Is the Chabahar Port agreement failing India?

Published: July 4, 2016
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The real challenge for India is not signing the baskets of agreements on Chabahar, but their delivery on ground – that faces many challenges. PHOTO: REUTERS

Indo-Iran relations have been abuzz these days. Modi’s take away from Tehran, baskets of agreements and the trilateral agreement between India, Iran and Afghanistan, has caused panic in Islamabad. There are ample reasons for this panic: these agreements and memorandums of understanding (MOUs) are an index of India’s increasing influence in West Asia and Central Asia and a means to outflank Pakistan.

However, these agreements do not make the ground for any facile assumption that Modi’s take away from Tehran has better positioned India vis-à-vis Pakistan or Afghanistan. All these agreements appear good on paper but, in practice, they face a lot of resistance.

The real challenge for India is not signing the baskets of agreements on Chabahar, but their delivery on ground – that faces many challenges. In India, there is a difference of opinion regarding whether Iran should be considered a strategic or business partner. There are many who deemed fit a buyer-seller relationship with Iran. India did not squarely reckon with the upshots of a strategic relationship with Iran. These differences of opinion are making it difficult for Chabahar to fully use its potential as an economic and geo-strategic project.

Earlier, the Indian Ministry of Finance had demanded a certain assured return of investment of the project, but later decided to go ahead as Gwadar Port and the China-Pakistan Economic Corridor (CPEC) had intimidated India. However, now the ministry is proceeding with utmost caution. Moreover, Chabahar’s success depends upon the commercial strategy that it pursues for its business model. Chabahar has less potential as compared to Gwadar. Gwadar is the only port in the region to accept 200,000 tonnes of supertankers whereas Chabahar can only accept 20,000 tonnes. Therefore Chabahar, as a successful economic project, cannot outflank Gwadar.

Another factor worth acknowledging is that Afghanistan itself is a part of problem, not the solutionInstability in Afghanistan may not help realise India’s dream of increasing its influence in the Caucasus region. The National Insecticide-Treated Nets (ITNs) has not been developed; it is still a pipe dream. Given the turmoil in the Middle East, Iran is more concerned about securing its border with Afghanistan which could hamper India’s aims of moving into Afghanistan the way it wants to.

Iran does not serve Indian interest in Afghanistan. It also doesn’t stand with India when it opposes any attempt at reaching out to the Taliban. The biggest problem India faces in Afghanistan is the absence of any regional strategic partner in Afghanistan. So, the trilateral agreement may reflect cooperation between Iran, India and Afghanistan but it may not translate effectively into political cooperation, let alone geo-strategic partnership.

What further instigates tension is the fact that Iran and India have many diverging interests. Chabahar is made out to be a means of increasing ‘connectivity’ and ensuring ‘security’ but Iran may not be able to align itself with India on its larger geo-strategic and economic goals. In the past, Iran never opposed the Pak-China Gwadar Port and, in sync with its past policies, claimed Gwadar and Chabahar as sister ports. India expressed its interest in developing a major oil field in Iran but Iran refused to give India its gas marketing rights. So, to say, too many expectations on India’s part are bound for disappointment.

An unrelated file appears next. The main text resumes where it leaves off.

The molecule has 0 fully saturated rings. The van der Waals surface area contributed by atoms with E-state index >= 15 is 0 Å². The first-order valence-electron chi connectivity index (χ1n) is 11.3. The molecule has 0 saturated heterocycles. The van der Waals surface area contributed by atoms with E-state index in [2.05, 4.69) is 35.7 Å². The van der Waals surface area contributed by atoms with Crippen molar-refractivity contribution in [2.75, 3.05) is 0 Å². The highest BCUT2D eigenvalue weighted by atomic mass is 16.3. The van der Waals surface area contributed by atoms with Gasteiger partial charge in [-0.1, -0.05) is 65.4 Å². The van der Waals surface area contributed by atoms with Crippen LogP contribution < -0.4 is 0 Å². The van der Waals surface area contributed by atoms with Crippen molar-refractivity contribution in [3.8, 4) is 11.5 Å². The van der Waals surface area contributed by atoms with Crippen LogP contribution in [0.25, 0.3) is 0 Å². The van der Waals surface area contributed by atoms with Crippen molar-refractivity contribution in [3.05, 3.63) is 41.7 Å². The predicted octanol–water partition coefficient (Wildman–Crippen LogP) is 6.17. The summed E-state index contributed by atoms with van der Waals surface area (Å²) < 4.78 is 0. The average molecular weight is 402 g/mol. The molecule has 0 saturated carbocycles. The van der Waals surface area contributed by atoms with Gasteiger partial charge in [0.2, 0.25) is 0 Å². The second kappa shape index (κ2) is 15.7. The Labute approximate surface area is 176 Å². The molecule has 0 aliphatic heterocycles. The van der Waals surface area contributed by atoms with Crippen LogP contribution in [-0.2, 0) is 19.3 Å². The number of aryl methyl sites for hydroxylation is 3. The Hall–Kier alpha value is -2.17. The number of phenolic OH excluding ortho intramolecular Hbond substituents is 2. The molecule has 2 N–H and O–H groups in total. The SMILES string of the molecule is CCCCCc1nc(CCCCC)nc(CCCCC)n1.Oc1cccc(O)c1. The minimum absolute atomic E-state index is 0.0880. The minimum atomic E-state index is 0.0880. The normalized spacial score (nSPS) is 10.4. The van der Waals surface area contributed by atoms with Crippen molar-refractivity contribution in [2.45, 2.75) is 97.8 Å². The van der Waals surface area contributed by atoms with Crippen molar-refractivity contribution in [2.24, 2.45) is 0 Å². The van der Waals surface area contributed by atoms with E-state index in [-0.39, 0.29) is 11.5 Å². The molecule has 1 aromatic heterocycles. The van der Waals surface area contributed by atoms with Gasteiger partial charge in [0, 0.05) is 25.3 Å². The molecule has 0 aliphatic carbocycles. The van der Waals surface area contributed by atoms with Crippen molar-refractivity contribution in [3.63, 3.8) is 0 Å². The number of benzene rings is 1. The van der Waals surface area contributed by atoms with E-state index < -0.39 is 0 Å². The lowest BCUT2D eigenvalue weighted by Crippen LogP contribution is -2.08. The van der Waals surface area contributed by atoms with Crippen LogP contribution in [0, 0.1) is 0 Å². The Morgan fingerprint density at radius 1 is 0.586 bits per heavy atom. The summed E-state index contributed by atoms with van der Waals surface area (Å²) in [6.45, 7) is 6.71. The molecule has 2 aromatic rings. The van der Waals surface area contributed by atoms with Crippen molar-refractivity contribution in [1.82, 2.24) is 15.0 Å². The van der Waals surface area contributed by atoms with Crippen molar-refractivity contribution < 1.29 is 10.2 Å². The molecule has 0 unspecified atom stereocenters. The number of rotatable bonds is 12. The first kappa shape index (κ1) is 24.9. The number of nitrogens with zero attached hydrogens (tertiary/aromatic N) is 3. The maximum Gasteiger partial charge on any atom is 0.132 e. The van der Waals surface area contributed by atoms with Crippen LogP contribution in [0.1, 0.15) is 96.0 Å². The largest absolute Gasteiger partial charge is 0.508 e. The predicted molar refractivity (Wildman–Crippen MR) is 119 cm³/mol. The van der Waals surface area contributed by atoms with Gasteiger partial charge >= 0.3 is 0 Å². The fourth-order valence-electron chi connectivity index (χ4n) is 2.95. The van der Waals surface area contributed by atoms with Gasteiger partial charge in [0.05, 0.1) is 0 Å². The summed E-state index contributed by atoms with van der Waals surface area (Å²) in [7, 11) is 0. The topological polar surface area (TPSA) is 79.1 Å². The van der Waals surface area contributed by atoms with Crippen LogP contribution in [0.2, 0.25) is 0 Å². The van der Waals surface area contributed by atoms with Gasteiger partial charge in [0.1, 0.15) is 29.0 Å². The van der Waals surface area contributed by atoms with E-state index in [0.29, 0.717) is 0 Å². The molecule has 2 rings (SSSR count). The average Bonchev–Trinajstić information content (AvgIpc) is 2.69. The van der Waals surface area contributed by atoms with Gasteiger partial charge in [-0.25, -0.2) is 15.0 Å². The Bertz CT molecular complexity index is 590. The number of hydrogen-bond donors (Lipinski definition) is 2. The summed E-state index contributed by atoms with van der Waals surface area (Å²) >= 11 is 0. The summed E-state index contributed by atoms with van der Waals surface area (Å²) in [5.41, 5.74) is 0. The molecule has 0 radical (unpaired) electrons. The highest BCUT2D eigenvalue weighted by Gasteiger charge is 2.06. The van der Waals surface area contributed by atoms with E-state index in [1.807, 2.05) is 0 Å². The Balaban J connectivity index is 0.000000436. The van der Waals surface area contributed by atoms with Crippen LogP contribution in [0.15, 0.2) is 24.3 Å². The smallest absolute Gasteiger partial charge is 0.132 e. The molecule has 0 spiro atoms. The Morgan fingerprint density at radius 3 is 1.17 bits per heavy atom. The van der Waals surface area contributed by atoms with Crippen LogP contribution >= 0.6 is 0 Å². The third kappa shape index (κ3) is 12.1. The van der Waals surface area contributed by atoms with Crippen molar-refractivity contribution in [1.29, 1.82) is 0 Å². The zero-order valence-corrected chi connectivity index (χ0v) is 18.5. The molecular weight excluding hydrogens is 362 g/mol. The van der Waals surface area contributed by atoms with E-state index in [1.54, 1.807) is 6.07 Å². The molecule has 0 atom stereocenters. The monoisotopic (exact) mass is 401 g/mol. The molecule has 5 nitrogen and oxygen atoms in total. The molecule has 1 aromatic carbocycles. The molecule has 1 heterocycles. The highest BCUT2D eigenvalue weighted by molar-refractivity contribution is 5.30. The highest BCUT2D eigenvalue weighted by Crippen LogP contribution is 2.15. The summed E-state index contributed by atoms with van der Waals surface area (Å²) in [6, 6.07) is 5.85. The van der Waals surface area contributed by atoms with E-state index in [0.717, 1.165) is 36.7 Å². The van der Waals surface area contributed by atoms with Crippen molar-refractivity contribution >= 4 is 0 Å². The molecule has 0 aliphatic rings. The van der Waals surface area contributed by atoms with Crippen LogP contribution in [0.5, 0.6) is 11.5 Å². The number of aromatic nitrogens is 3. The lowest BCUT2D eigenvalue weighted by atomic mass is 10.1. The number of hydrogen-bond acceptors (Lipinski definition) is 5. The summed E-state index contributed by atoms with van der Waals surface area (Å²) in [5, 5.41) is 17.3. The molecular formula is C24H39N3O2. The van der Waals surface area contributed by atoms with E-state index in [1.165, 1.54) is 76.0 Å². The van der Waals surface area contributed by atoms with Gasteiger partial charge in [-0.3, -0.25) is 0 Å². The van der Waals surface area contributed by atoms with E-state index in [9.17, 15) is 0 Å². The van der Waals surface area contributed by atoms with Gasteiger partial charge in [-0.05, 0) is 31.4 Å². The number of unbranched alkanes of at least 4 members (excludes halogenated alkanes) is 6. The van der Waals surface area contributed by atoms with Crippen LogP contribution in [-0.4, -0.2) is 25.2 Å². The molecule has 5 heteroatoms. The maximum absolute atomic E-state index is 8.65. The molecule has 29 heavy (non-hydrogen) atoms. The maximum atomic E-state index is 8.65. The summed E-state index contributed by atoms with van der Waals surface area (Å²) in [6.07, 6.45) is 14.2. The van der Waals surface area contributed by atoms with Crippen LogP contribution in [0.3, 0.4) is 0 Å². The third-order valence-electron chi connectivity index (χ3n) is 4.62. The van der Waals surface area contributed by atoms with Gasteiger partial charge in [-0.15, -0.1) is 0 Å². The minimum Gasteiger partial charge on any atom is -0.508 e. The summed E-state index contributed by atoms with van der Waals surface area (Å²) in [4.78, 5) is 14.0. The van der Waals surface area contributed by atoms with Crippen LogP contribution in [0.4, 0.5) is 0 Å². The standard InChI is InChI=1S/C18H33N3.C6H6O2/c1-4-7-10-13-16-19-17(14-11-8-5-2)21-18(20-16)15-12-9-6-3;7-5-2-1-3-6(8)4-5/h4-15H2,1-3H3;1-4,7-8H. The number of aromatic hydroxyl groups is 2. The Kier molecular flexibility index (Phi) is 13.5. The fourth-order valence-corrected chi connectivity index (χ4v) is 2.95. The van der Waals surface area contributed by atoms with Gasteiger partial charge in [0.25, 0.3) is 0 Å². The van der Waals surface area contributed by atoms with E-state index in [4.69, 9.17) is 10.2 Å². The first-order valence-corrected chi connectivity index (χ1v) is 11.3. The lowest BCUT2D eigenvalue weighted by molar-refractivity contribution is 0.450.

India’s interests also diverge from those of Iran. It is not in a position to make Iran its geo-strategic partner and use Chabahar for its larger geo-strategic aims. India has to remain equidistant amidst the Riyadh-Tehran rivalry in Middle East. It also has its interests on stake because of the Iran-Israel divide. New Delhi, in all these sets of relationships, is in no position to take sides, which makes it harder to utilise Chabahar as a geo-strategic port. India means business when it comes to Iran. The game India wants to play in the West and Central Asia needs patience and finesse, for which Pakistan has a befitting reply.

What must also be acknowledged is that China is crucial to Iran’s interests. This can be used by Pakistan, in fact, to outflank India’s Chabahar. Pakistan should adopt the approach: seize the Chinese moment, play the Chinese card. A post-sanctions Iran is looking for economic opportunities opened up by China’s ‘one-belt, one-road’ initiative; Chabahar is only one of such avenues that are being explored by them.

At this point, Pakistan needs to enhance its trade with Iran and develop the western route for CPEC. Pakistan has no reason to fear Chabahar. We should work diligently to connect to Central Asia. In today’s interdependent world, no state (especially a less influential one) can convince other states to refrain from forming economic relations with other countries. It can, nevertheless, engage economically in such a way to become influential.

Ghazanfar Ali Garewal

Ghazanfar Ali Garewal

Ghazanfar Ali Garewal is Lecturer in International Relations department NUML Islamabad and Coordinator of the department. He has been writing on Politics, Social Issues and Education for an English newspaper, Pakistan Observer.

The views expressed by the writer and the reader comments do not necessarily reflect the views and policies of The Express Tribune.